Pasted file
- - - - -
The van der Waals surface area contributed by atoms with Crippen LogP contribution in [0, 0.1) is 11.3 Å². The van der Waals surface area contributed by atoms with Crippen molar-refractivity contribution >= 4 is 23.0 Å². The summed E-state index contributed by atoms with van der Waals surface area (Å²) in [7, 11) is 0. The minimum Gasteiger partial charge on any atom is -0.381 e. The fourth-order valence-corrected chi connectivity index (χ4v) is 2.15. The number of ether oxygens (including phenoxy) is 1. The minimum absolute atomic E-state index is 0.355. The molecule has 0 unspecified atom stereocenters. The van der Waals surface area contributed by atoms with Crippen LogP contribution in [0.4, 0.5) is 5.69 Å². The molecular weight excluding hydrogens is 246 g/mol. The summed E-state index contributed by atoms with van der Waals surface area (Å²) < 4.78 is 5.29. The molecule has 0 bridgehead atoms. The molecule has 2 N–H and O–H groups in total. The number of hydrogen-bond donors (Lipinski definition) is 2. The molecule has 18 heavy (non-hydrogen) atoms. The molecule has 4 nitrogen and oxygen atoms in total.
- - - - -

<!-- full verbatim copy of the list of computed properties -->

The van der Waals surface area contributed by atoms with Crippen LogP contribution in [0, 0.1) is 11.3 Å². The van der Waals surface area contributed by atoms with Crippen molar-refractivity contribution >= 4 is 23.0 Å². The summed E-state index contributed by atoms with van der Waals surface area (Å²) in [7, 11) is 0. The minimum Gasteiger partial charge on any atom is -0.381 e. The fourth-order valence-corrected chi connectivity index (χ4v) is 2.15. The number of ether oxygens (including phenoxy) is 1. The minimum absolute atomic E-state index is 0.355. The molecule has 0 unspecified atom stereocenters. The van der Waals surface area contributed by atoms with Crippen LogP contribution in [0.4, 0.5) is 5.69 Å². The molecular weight excluding hydrogens is 246 g/mol. The summed E-state index contributed by atoms with van der Waals surface area (Å²) < 4.78 is 5.29. The molecule has 0 bridgehead atoms. The molecule has 2 N–H and O–H groups in total. The number of hydrogen-bond donors (Lipinski definition) is 2. The molecule has 18 heavy (non-hydrogen) atoms. The molecule has 4 nitrogen and oxygen atoms in total.